The militant Islamic State group could launch a direct attack on U.S. soil, warned South Carolina GOP Sen. Lindsey Graham, who urged President Barack Obama to do more to counter the group that has taken large parts of Iraq and Syria.
"Mr. President, be honest with the threat we face," Graham said in a Fox News interview on Sunday. "They are coming."
The Republican senator, who is also a member of the Senate Armed Services Committee, identified the militants as a "direct threat to our homeland."
The U.S. has launched limited airstrikes at terrorist installations in northern Iraq to defend American personnel. The militants, formerly known as ISIS, continue taking cities in Iraq, threatening the central government and forcing thousands of Christians to flee their homes.
A senior U.S. official said that the U.S. is also sending arms to Kurdistan forces in Iraq who are fighting back against the Sunni militants. American military has also been helping facilitate weapons deliveries to the Kurds, providing logistic assistance and transportation to the north.
Close to 20,000 minority Yazidis have been rescued in northern Iraq, though tens of thousands reportedly remain stranded on mountains hiding from the Islamic State.
Christians have also been driven out by the thousands, with Lebanon's Maronite Patriarch Beshara Rai calling on the international community to intervene and stop the ongoing persecution.
"We renew the patriarchate's call to the Arab League, the United Nations, the Security Council and the International Criminal Court to put a stop to ISIS' attacks and those of other fundamentalist organizations against the Christians of Mosul and the villages of Ninevah in dear Iraq, and allow the return of those Christians to their homes and properties with dignity, securing for them a decent life in their home countries with all the rights of citizens," AINA quoted Rai as saying during Sunday Mass in Diman, north Lebanon.
On Saturday, Obama confirmed that U.S. forces have conducted airstrikes against terrorist forces outside the city of Erbil, and explained that the White House is pursuing a broader strategy in Iraq.
"We will protect our American citizens in Iraq, whether they're diplomats, civilians or military. If these terrorists threaten our facilities or our personnel, we will take action to protect our people," Obama said.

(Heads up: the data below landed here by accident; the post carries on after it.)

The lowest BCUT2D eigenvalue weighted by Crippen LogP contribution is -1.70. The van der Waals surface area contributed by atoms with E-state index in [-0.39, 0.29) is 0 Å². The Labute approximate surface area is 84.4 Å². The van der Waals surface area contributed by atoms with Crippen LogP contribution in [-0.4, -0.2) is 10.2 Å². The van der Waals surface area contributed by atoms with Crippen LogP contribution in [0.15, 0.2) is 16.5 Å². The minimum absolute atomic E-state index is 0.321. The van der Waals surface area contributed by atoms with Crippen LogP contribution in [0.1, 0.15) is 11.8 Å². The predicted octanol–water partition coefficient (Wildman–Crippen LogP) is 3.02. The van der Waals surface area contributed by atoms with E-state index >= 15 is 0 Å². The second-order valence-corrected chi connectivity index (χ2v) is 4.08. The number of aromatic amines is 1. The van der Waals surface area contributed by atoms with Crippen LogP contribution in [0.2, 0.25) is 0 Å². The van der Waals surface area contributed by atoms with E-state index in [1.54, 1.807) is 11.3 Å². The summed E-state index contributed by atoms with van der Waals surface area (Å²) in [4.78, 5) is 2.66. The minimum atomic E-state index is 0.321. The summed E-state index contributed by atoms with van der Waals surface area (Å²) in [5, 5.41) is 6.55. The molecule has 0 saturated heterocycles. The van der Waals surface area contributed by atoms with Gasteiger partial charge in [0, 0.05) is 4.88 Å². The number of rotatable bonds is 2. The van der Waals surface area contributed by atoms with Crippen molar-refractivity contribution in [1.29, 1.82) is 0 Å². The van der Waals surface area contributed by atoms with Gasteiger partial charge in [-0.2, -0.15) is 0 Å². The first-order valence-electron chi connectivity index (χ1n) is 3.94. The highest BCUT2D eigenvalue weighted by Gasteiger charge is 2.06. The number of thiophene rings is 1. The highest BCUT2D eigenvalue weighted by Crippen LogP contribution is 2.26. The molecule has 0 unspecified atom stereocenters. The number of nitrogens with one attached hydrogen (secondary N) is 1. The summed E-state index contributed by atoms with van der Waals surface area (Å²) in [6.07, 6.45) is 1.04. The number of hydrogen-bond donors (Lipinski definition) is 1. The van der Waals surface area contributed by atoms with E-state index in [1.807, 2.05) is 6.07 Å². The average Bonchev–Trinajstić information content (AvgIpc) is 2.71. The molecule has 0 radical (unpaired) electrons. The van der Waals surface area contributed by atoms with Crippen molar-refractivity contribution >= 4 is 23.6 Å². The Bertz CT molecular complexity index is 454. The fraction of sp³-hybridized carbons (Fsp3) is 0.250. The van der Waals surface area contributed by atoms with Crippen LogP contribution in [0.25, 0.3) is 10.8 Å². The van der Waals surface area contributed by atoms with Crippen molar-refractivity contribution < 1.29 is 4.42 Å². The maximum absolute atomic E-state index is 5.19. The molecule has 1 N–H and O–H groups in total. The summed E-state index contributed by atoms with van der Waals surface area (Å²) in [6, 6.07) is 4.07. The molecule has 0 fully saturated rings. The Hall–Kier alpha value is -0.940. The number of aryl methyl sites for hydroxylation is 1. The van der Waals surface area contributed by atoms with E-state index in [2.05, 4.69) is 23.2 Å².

"More broadly, the United Nations in Iraq is working urgently to help respond to the needs of those Iraqis fleeing from areas under threat. The U.N. Security Council has called on the international community to do everything it can to provide food, water and shelter. And in my calls with allies and partners around the world, I'll continue to urge them to join us in this humanitarian effort."
Responses to the president's strategy have been mixed. Sen. Ben Cardin, D-Maryland, has backed Obama and highlighted the importance of the humanitarian effort to help the refugees, and called on Iraq to develop a stronger, more-inclusive government.
California Sen. Dianne Feinstein of the Democratic party, who serves as the chairwoman of the Senate Intelligence Committee, warned that it will take strong action to defeat the Islamic State, however.
"It takes an army to defeat an army, and I believe that we either confront [Islamic State] now or we will be forced to deal with an even stronger enemy in the future," Feinstein said on Friday after the airstrikes were announced. "Inaction is no longer an option."
Sen. John McCain, R-Arizona, has also warned that the militants are "getting stronger all the time" and growing in numbers.
"They have attracted 1,000 young men from around the world who are now fighting on their side," McCain explained. "This ISIS is metastasizing throughout region. And their goal, as they've stated openly time after time, is the destruction of United States of America."